Activist Group Demands Ethics Investigation of Ivanka Trump Over Ties to Clothing Brand
Though Trump officially stepped away from her brand last year, she still profits from it.
The organization Democracy Forward is calling for an investigation of Ivanka Trump and her affiliation with her eponymous clothing brand.
Though it was over a year ago that Trump handed the reins to current CEO Abigail Klem, the first daughter does still profit from the company she founded in 2011. (A source at the Ivanka Trump brand tells The Hollywood Reporter that "the brand is apolitical, and is not affiliated with policy or the White House in any capacity.") According to The New York Times, the company is currently being held in a trust which is overseen by husband Jared Kushner's relatives.
The federal watchdog group Democracy Forward, which was founded by several of Hillary Clinton's former campaign officials and advisors, issued a letter to the director of the Office of Government Ethics on Monday calling for an investigation into Trump's affiliation and promotion of the brand. In the same letter, the group asks the OGE to recommend to Trump that she completely divest from her company.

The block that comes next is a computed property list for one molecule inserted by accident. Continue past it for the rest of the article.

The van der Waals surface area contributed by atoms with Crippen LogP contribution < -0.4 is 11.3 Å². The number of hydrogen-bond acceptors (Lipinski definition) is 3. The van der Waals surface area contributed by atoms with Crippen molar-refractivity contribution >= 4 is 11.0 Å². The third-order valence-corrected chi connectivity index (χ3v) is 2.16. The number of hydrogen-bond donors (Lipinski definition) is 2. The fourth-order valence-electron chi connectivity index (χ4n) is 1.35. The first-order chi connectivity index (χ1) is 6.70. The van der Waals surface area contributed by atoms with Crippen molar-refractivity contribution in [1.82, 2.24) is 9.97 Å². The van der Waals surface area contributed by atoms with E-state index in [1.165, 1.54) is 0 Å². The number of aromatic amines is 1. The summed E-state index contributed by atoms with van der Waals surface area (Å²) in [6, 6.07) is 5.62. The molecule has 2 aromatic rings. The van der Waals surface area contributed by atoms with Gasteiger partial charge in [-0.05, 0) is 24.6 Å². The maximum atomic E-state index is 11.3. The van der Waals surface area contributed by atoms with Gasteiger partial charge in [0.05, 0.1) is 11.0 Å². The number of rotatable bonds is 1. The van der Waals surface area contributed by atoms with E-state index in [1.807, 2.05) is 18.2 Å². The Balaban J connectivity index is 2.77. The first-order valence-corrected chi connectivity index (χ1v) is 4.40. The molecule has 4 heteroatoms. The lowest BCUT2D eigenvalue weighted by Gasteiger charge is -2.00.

Democracy Forward decided to pursue an investigation after a Wall Street Journal review reported that Trump has worn pieces from her own brand in 68 percent of her social media posts since becoming an advisor to the president. Though she does not explicitly promote the brand herself, Trump's fashion choices are regularly featured on blogs which not only identify the clothing but use affiliate links for readers to purchase the looks. Following the Journal's report, CNN's New Day pointed out that a cold-shoulder dress worn by Trump to an official NASA event on Dec. 11 sold out on the same day on Macy's website.
The same source at the Ivanka Trump brand tells THR that "Ivanka has been publicly separated from the brand for over a year. Her clothing choices are made without brand participation or knowledge."
According to Elite Daily, Democracy Forward writes in its letter that Trump is in violation of the OGE's requirement that "an employee shall not use his public office for his own private gain, for the endorsement of any product, service or enterprise." The group hopes the investigation will settle whether or not there has been coordination between publications who use Trump's social media posts to link to shoppable products and Trump or her team.
Democracy Forward also points out that the publicity generated for Trump's products via her social media posts is something that Trump should be well aware of given her experience in the retail industry and her understanding of the reach of her Instagram.
Regarding allegations of ethics violations, a representative for Trump told the Journal, "If what motivated me was to grow my businesses and make money, I would have stayed in New York and done just that."